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Life insurance advice on life support… but can it be saved?

The life insurance advice sector has been battling a host of issues, including an ill-fitting education program, remuneration uncertainty and product design flaws, for some time. Is it in a death spiral, or is there a path to sustainability for this crucial arm of the advice industry?
Analysis

There is hope several factors are coalescing to form the faintest breath of a tailwind for life insurance advice.

The issues that plague the industry, however, are considerable, with the number of pure risk advisers in Australia declining from a few thousand to a couple of hundred in the last decade.

Education standards took a considerable toll when they were raised across the industry in 2018; the new adviser exam was tailored to holistic wealth advisers, with little accommodation for specialist risk advisers in possession of a different skill base and knowledge set. For 6 years professionals trained to guide people through the process of acquiring life insurance have been required to pass an exam focussed on wealth management.

  • On the income front, remuneration was capped as part of the Life Insurance Framework (LIF) laws back in 2017, which the current financial services minister intends to retain. The change, designed to curb the practice of advisers ‘churning’ clients into new policies (which it did), also turned many advice practices away from offering risk services.

    In terms of product, Individual Disability Income Insurance (IDII) had been so mismanaged by providers it required APRA’s intervention in 2019. Due to what the regulator called “flaws in design and pricing”, collective losses from IDII in the five year leading to that point totalled a staggering $3.4 billion.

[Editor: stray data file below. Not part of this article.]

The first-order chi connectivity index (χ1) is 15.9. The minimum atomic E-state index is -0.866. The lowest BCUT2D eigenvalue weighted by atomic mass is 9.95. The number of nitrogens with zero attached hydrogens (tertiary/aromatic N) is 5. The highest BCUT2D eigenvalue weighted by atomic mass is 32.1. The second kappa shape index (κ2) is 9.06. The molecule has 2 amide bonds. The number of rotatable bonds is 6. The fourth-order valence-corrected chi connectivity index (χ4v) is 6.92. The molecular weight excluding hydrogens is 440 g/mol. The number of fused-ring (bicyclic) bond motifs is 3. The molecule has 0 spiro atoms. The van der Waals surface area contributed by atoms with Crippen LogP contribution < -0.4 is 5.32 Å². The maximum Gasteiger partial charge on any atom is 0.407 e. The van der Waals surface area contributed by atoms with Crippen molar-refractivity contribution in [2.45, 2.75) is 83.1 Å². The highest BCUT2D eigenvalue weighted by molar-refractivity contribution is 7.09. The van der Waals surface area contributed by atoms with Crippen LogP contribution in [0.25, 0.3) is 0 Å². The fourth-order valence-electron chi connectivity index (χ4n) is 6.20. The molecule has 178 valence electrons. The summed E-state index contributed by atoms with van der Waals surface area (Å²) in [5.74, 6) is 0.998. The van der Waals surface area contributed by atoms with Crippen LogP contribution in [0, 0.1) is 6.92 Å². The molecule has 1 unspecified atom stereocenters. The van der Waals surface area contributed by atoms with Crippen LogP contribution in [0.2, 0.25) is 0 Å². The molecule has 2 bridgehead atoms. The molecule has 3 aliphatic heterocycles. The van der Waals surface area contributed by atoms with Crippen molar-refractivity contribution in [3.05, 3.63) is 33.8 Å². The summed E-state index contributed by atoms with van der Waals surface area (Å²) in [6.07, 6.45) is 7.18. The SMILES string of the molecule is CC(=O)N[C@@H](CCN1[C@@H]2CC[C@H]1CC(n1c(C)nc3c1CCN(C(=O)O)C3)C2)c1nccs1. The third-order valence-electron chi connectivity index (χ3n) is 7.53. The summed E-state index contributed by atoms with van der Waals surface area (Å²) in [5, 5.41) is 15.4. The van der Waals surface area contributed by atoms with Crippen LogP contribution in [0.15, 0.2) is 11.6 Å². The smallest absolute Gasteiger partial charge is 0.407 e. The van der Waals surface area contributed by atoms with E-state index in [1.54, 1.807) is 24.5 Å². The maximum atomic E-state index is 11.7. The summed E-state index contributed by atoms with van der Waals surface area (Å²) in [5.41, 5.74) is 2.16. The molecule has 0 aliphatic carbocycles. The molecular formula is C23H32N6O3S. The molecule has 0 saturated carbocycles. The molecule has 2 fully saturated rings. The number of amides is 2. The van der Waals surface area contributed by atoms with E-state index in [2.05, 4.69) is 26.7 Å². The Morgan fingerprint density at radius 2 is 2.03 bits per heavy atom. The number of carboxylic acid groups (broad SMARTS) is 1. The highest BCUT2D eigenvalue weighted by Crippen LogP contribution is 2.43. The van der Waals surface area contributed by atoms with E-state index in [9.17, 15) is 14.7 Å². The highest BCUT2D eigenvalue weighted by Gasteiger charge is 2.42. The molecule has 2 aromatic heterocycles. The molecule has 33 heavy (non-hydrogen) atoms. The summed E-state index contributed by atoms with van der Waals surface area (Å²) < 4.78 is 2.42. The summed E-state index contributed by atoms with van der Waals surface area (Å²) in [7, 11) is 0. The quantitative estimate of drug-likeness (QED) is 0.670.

Higher premium prices due to regulatory intervention have been compounded by an increase in mental health claims, as well as broader economic factors like inflation and cost of living pressures. Combined, this price expansion has led to more people opting out of life insurance (including TPD, Trauma and Income Protection), or even in some cases self-directing towards cheap, ill-fitting insurance options.

    In a recent submission to APRA on its life insurance data collection exercises, Financial Advice Association Australia (FAAA) policy lead Phil Anderson noted that new business for life insurance is down more than 50 per cent over the last five to seven years. This has created a host of secondary issues like upfront discounting, he stated, which only serve to inflame “client dissatisfaction and discontinuance”.

    Anderson believes it is “easy” to conclude that the life insurance sector – advised or otherwise – is in crisis.

    “This is only part of the story, as the flow on consequences for life insurance are equally important, with fewer new entrants into the life insurance pools and particularly in terms of younger lives,” he tells The Inside Adviser. “This will undoubtedly over time push up the average age of insured Australians, which will fundamentally change the economics of the life insurance business model.”

    A sustainable path

    Charting a path back to sustainability for the industry begins with acknowledging that despite its problems, the life insurance advice sector remains profitable.